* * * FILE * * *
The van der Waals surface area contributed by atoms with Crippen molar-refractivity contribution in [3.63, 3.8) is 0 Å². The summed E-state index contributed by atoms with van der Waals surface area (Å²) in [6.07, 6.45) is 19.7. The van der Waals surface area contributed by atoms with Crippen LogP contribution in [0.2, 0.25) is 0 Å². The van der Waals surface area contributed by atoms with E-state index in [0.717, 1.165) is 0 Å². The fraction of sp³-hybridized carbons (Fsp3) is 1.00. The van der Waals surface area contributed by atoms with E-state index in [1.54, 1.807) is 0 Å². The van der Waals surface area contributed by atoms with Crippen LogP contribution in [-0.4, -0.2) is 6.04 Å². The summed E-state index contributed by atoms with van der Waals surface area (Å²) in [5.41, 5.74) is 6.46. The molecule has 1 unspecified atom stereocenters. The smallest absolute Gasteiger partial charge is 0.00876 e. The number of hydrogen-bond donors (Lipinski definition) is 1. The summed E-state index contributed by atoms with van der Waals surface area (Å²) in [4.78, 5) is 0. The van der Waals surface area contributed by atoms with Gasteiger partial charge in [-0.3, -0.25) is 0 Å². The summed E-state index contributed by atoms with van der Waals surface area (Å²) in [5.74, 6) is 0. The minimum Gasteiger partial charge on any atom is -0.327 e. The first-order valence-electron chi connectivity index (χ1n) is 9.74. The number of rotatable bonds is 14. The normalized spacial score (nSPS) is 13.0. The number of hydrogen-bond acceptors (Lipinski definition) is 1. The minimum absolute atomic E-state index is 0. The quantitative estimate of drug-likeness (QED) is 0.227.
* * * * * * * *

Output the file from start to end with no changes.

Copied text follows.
The van der Waals surface area contributed by atoms with Crippen molar-refractivity contribution in [3.63, 3.8) is 0 Å². The summed E-state index contributed by atoms with van der Waals surface area (Å²) in [6.07, 6.45) is 19.7. The van der Waals surface area contributed by atoms with Crippen LogP contribution in [0.2, 0.25) is 0 Å². The van der Waals surface area contributed by atoms with E-state index in [0.717, 1.165) is 0 Å². The fraction of sp³-hybridized carbons (Fsp3) is 1.00. The van der Waals surface area contributed by atoms with E-state index in [1.54, 1.807) is 0 Å². The van der Waals surface area contributed by atoms with Crippen LogP contribution in [-0.4, -0.2) is 6.04 Å². The summed E-state index contributed by atoms with van der Waals surface area (Å²) in [5.41, 5.74) is 6.46. The molecule has 1 unspecified atom stereocenters. The smallest absolute Gasteiger partial charge is 0.00876 e. The number of hydrogen-bond donors (Lipinski definition) is 1. The summed E-state index contributed by atoms with van der Waals surface area (Å²) in [4.78, 5) is 0. The van der Waals surface area contributed by atoms with Gasteiger partial charge in [-0.3, -0.25) is 0 Å². The summed E-state index contributed by atoms with van der Waals surface area (Å²) in [5.74, 6) is 0. The minimum Gasteiger partial charge on any atom is -0.327 e. The first-order valence-electron chi connectivity index (χ1n) is 9.74. The number of rotatable bonds is 14. The normalized spacial score (nSPS) is 13.0. The number of hydrogen-bond acceptors (Lipinski definition) is 1. The minimum absolute atomic E-state index is 0. The quantitative estimate of drug-likeness (QED) is 0.227.